Bizarre beasts and naked acrobats! A look inside the Winchcombe Psalter

In recent months, I have been tweeting the occasional image from a manuscript shelved as Cambridge, University Library MS Ff. 1. 23, known as the Winchcombe Psalter.  Intrigued by its miniatures, its bilingual nature, and the rather bizarre initials which are used to open the psalms, I have found myself coming back to this manuscript … More Bizarre beasts and naked acrobats! A look inside the Winchcombe Psalter

Quid gloriaris? Psalm 51 in early medieval manuscripts

Quid gloriaris in malitia, qui potens es in iniquitate?  Why do you glory in malice, you who are mighty in iniquity?  Whatever the answer to the question posed in Psalm 51, it was important enough that medieval illuminators opened it with a glorious display page of its very own.  This is because the 150 psalms … More Quid gloriaris? Psalm 51 in early medieval manuscripts

Have mercy on me, O God: Psalm 50 in the Anglo-Saxon church

I have a new article out!  ‘Which Psalms Were Important to the Anglo-Saxons? The Psalms in Tenth- and Eleventh-Century Prayer and Medical Remedies’ is part of a special edition of English Studies on the psalms in Anglo-Saxon and Anglo -Norman England, edited by Helen Appleton and Francis Leneghan, and I am grateful to both of … More Have mercy on me, O God: Psalm 50 in the Anglo-Saxon church

Naming names in Ælfwine’s Prayerbook

It’s strange how you think you know a manuscript well and then realise that there are things in it that you didn’t even know were there.  Take London, British Library Cotton MS Titus D. xxvii + xxvi (originally one manuscript, later divided into two), a compendium of liturgical prayers, private prayers, and scientific information.  It’s … More Naming names in Ælfwine’s Prayerbook

New article published: ‘Which Psalms Were Important to the Anglo-Saxons? The Psalms in Tenth- and Eleventh-Century Prayer and Medical Remedies’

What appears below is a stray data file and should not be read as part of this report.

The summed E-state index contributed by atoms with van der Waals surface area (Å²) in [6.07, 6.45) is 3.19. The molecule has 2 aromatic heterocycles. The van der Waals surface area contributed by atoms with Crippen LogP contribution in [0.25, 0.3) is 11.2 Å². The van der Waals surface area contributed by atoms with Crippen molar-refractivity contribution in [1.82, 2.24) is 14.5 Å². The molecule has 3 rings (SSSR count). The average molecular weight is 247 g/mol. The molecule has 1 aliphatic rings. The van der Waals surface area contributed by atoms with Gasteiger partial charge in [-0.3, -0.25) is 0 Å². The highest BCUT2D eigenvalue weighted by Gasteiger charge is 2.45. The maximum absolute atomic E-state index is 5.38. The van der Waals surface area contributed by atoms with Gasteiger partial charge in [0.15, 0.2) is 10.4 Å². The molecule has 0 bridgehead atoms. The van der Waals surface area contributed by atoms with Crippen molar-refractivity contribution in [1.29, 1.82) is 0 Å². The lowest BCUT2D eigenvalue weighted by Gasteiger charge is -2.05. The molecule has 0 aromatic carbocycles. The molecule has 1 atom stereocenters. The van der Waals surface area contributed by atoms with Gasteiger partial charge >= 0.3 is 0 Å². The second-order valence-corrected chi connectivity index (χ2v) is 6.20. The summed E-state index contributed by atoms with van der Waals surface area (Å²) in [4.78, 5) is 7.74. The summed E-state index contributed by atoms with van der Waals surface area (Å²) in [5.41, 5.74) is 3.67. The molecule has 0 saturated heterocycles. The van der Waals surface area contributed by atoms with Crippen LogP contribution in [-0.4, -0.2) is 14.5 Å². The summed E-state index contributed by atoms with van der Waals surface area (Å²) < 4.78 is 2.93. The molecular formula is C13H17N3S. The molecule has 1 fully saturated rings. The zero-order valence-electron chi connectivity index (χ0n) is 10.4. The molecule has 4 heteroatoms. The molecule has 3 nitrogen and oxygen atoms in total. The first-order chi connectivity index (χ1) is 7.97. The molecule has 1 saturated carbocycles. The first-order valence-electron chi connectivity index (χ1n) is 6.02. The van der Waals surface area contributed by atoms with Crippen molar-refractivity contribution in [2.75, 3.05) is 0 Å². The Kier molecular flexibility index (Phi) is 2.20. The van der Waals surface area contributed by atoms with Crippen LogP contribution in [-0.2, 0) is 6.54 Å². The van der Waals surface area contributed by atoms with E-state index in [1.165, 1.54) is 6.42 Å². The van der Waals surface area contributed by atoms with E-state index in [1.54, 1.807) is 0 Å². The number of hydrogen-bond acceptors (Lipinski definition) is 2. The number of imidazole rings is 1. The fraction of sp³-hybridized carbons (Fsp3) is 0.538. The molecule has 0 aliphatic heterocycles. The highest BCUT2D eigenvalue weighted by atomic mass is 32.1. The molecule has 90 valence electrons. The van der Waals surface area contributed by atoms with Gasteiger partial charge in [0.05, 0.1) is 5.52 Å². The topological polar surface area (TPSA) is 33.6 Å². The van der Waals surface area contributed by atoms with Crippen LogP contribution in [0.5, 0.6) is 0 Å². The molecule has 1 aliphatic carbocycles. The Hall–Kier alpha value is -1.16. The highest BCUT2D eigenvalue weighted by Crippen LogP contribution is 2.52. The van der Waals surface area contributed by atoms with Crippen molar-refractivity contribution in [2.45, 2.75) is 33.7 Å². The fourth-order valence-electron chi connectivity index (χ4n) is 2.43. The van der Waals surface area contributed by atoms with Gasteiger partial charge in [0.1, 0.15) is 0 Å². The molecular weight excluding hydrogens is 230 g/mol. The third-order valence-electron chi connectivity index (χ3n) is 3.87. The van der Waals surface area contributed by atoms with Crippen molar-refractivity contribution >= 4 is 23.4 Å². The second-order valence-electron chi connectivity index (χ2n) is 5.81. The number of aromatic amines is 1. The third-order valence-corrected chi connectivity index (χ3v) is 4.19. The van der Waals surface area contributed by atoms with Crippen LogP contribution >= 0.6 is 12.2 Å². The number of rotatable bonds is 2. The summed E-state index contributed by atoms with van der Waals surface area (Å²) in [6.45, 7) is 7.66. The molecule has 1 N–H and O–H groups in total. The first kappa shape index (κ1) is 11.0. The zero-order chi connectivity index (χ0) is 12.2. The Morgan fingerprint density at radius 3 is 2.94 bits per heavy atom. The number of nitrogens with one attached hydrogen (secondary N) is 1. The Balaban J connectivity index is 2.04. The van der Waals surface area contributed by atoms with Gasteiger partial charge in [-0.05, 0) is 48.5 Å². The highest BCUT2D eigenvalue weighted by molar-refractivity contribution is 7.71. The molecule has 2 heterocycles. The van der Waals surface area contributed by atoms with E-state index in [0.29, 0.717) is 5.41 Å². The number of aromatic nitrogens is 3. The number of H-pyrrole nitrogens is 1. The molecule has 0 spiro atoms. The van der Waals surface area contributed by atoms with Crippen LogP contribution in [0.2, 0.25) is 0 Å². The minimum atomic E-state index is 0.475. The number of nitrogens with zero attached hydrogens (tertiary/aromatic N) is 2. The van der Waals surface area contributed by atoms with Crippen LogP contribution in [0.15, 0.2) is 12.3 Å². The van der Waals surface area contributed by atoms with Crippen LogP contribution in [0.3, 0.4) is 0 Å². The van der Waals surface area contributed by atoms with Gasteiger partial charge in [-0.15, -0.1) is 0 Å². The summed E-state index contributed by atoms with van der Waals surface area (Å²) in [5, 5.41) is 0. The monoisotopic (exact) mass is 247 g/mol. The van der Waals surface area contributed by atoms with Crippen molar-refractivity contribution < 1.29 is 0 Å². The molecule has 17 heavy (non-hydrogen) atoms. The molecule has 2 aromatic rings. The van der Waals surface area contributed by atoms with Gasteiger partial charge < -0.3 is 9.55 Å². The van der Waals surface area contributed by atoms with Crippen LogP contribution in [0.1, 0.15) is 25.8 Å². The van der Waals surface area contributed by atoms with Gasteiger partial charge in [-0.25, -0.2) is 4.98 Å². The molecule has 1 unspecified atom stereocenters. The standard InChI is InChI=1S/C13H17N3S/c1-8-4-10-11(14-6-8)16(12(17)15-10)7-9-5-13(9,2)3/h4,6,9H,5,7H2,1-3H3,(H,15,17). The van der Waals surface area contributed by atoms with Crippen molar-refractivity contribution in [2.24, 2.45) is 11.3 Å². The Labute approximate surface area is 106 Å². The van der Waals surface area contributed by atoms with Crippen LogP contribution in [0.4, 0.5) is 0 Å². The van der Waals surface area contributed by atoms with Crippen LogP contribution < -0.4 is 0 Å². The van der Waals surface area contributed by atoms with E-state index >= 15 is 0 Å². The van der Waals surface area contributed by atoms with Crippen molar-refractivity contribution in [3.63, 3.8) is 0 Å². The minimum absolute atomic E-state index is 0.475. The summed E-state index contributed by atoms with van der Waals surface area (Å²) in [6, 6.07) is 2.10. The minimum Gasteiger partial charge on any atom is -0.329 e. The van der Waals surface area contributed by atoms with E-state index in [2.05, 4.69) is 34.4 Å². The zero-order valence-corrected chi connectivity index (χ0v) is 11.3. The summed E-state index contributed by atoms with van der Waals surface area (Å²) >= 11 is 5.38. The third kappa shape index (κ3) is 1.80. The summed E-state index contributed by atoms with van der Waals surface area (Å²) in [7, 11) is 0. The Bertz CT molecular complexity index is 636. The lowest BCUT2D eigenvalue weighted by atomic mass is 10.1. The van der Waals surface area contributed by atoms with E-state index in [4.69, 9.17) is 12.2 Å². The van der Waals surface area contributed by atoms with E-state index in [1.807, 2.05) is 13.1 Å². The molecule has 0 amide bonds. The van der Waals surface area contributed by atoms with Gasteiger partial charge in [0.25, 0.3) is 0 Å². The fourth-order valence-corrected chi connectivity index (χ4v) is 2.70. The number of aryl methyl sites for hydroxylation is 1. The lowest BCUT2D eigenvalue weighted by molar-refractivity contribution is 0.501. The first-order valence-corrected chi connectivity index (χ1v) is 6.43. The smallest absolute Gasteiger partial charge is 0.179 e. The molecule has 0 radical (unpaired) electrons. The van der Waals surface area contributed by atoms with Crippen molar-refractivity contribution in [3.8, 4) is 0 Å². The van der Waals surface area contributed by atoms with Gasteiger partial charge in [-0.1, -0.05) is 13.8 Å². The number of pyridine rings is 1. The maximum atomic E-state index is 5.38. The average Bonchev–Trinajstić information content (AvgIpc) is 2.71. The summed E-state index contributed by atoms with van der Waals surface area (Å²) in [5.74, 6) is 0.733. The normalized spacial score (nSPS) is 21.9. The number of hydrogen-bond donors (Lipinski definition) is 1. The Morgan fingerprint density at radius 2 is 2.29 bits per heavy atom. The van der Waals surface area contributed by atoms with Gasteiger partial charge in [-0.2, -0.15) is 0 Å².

My latest article is now available online in a special issue of English Studies! ‘Which Psalms Were Important to the Anglo-Saxons? The Psalms in Tenth- and Eleventh-Century Prayer and Medical Remedies’ English Studies, 98:1 (2017): 35-48 This article examines the use of the Psalms in sixteen short prayer programmes, found in tenth- and eleventh-century English … More New article published: ‘Which Psalms Were Important to the Anglo-Saxons? The Psalms in Tenth- and Eleventh-Century Prayer and Medical Remedies’

Solidify us unto Thy charity: the medicinal and liturgical uses of cheese

On this blog, I write about some of the most important aspects of Christian spirituality in early medieval England.  The feast of Easter.  The healing of the sick.  Confession.  Expressing one’s deepest yearnings to God in prayer. And now: cheese. I’ve written before about Ælfric of Eynsham, abbot and homilist, and also the author of … More Solidify us unto Thy charity: the medicinal and liturgical uses of cheese

Lots of Wynn

It is one year to the day since my first ever post on For the Wynn!  Thanks to all of you who have read my posts, commented on them, and passed them on.  Today I’m celebrating my bloggiversary by writing about the letter Ƿ (wynn).  Ƿ is the Anglo-Saxon letter w, meaning ‘joy’; and, as … More Lots of Wynn